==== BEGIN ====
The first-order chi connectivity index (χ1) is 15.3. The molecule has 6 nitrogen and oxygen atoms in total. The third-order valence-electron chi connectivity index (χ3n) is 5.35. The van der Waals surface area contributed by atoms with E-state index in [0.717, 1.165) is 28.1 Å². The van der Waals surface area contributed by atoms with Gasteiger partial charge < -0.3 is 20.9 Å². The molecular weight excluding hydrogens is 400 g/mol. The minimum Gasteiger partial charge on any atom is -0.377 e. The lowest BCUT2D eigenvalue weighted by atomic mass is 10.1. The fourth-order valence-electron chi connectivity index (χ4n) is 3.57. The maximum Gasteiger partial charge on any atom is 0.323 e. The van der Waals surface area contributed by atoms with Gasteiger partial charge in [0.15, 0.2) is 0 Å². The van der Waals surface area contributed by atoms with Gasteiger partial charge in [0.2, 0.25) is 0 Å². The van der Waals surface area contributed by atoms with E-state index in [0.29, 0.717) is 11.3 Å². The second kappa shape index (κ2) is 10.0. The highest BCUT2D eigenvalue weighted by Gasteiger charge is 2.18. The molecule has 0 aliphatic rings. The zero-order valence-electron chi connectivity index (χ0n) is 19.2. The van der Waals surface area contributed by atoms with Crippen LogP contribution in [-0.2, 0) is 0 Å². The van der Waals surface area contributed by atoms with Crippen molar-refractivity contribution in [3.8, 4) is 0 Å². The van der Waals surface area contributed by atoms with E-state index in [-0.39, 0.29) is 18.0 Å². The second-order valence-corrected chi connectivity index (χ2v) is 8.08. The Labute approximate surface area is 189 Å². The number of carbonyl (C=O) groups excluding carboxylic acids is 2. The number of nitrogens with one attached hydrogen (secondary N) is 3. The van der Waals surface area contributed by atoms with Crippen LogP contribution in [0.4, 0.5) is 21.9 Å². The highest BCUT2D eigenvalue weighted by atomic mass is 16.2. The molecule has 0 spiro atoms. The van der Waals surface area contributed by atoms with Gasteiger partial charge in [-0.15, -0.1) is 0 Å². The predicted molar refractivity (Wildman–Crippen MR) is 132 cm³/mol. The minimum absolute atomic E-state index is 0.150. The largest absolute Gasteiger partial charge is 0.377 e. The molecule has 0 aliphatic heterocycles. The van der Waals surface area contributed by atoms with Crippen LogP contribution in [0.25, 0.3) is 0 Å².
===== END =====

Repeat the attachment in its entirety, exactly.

The first-order chi connectivity index (χ1) is 15.3. The molecule has 6 nitrogen and oxygen atoms in total. The third-order valence-electron chi connectivity index (χ3n) is 5.35. The van der Waals surface area contributed by atoms with E-state index in [0.717, 1.165) is 28.1 Å². The van der Waals surface area contributed by atoms with Gasteiger partial charge < -0.3 is 20.9 Å². The molecular weight excluding hydrogens is 400 g/mol. The minimum Gasteiger partial charge on any atom is -0.377 e. The lowest BCUT2D eigenvalue weighted by atomic mass is 10.1. The fourth-order valence-electron chi connectivity index (χ4n) is 3.57. The maximum Gasteiger partial charge on any atom is 0.323 e. The van der Waals surface area contributed by atoms with Gasteiger partial charge in [0.15, 0.2) is 0 Å². The van der Waals surface area contributed by atoms with Gasteiger partial charge in [0.2, 0.25) is 0 Å². The van der Waals surface area contributed by atoms with E-state index in [0.29, 0.717) is 11.3 Å². The second kappa shape index (κ2) is 10.0. The highest BCUT2D eigenvalue weighted by Gasteiger charge is 2.18. The molecule has 0 aliphatic rings. The zero-order valence-electron chi connectivity index (χ0n) is 19.2. The van der Waals surface area contributed by atoms with Crippen LogP contribution in [-0.2, 0) is 0 Å². The van der Waals surface area contributed by atoms with Crippen molar-refractivity contribution in [3.8, 4) is 0 Å². The van der Waals surface area contributed by atoms with E-state index in [-0.39, 0.29) is 18.0 Å². The second-order valence-corrected chi connectivity index (χ2v) is 8.08. The Labute approximate surface area is 189 Å². The number of carbonyl (C=O) groups excluding carboxylic acids is 2. The number of nitrogens with one attached hydrogen (secondary N) is 3. The van der Waals surface area contributed by atoms with Crippen LogP contribution in [0.4, 0.5) is 21.9 Å². The highest BCUT2D eigenvalue weighted by atomic mass is 16.2. The molecule has 0 spiro atoms. The van der Waals surface area contributed by atoms with Gasteiger partial charge in [-0.15, -0.1) is 0 Å². The predicted molar refractivity (Wildman–Crippen MR) is 132 cm³/mol. The minimum absolute atomic E-state index is 0.150. The largest absolute Gasteiger partial charge is 0.377 e. The molecule has 0 aliphatic heterocycles. The van der Waals surface area contributed by atoms with Crippen LogP contribution in [0.25, 0.3) is 0 Å².